Migraine is frequently comorbid with asthma. A new analysis examines whether there is a direct relationship between the 2 diseases.
In the first study of its kind, investigators indicated that migraine may be a potential risk indicator for asthma, and vice versa.
The first meta-analysis of population-based studies that assessed the comorbid relationship between migraine and asthma was published in Frontiers in Medicine.1
Migraine is frequently comorbid with asthma, the investigators noted, as a condition recognized as “acephalic migraine” and “pulmonary migraine”.
“The common pathophysiologic mechanisms of inflammation and immune dysfunction between the 2 diseases could explain the bidirectional association. For example, atopy, various inflammatory mediators, or elevated neuropeptide mediators contribute to both migraine and asthma,” the investigators wrote in the study.
In addition, the shared triggering and environmental factors such as air pollutants are related to the occurrence or aggravation of asthma and the rate of emergency department visits for migraine. Emotional stress or psychological distress, as anxiety or depression, due to asthma could increase susceptibility to migraine and vice versa.
After an extensive review of published literature on the topic, the investigators analyzed 15 studies that included nearly 1.2 million individuals.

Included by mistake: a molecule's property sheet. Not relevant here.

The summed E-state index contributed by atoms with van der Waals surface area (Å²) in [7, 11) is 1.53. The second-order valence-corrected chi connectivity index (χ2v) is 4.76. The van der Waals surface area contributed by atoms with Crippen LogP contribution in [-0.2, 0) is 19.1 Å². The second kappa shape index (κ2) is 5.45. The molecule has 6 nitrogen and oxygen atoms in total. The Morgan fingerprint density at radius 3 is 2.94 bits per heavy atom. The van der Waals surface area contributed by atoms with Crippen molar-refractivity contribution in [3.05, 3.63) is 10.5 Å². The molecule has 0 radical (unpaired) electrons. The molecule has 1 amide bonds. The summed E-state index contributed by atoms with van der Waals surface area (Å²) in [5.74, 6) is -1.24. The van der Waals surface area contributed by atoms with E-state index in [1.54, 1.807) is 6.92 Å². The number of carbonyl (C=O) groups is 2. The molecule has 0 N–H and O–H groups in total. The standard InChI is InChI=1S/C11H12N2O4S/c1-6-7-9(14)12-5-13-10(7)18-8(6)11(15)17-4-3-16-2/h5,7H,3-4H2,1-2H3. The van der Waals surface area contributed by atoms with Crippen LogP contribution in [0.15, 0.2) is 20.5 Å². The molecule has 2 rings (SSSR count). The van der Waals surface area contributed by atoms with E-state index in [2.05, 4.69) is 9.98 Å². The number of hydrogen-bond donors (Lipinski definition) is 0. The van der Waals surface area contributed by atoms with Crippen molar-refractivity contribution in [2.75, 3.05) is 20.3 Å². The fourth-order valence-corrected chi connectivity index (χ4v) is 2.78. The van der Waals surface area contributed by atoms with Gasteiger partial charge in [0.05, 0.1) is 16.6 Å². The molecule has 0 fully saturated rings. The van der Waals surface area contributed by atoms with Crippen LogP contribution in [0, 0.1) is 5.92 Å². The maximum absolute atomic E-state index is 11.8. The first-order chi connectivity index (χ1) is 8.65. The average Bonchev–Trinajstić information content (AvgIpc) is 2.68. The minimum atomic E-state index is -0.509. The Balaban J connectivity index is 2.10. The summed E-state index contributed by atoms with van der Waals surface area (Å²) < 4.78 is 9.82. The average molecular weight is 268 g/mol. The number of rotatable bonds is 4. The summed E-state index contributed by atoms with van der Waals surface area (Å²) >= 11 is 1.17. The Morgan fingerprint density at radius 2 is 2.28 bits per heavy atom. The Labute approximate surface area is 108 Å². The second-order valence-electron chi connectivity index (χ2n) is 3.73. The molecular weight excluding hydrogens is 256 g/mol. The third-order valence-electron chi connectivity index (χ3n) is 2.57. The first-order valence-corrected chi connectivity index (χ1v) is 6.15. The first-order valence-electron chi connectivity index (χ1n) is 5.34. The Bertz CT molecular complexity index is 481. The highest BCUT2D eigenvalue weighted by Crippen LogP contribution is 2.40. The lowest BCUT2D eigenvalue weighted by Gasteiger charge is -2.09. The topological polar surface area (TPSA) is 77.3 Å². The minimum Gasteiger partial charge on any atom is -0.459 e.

“We found that migraine was associated with 54% increased prevalence and 42% greater risk of asthma, and vice versa, asthma associated with 45% increased prevalence and 47% greater risk of migraine,” the investigators wrote.
Still, the exact pathway leading to comorbidity of migraine and asthma remains unclear, the investigators said. “Previous studies have demonstrated an insight into the relationship between migraine and asthma from shared inflammatory, immune, and genetic factors.”
Studies have shown that allergic responses triggered by allergens such as pollen release various inflammatory mediators or elevated neuropeptide mediated by mast cells, leading to hypersensitivity of airway responses in patients with asthma. In migraine, mast cells in the dura matter activated by allergens may secrete proinflammatory and vasodilatory molecules, which are presumed to cause the activation of the trigeminal pain pathway underlying migraine pathogenesis.
In addition, parasympathetic hyperactivity is believed to be involved in the connection between asthma and migraine. An increased cholinergic tone has been suggested to trigger bronchospasm in asthma, they wrote.
Although migraine and asthma may share a pathogenesis process, it is difficult to confirm whether there is a direct relationship between the 2 diseases, the investigators acknowledged.
Their analysis was also limited because only 1 case-control study, primarily of adolescents, and 5 of 6 cohort studies were carried out in Asia, potentially limiting the generalizability of the findings to region and population, they wrote.
“Even so, our findings are still of important implications. The bidirectional relationship we found might aid in preventing or identifying people with these two diseases,” the investigators wrote. “It is necessary to get further information about potential overlapping pathways in pathogenesis, which may facilitate the development of new treatment strategies for migraine and asthma.”
1. Wang L, Zi-Ru D, et al. The comorbid relationship between migraine and asthma: A systematic review and meta-analysis of population-based studies. Frontiers inMedicine. January 13, 2021. doi:10.3389/fmed.2020.609528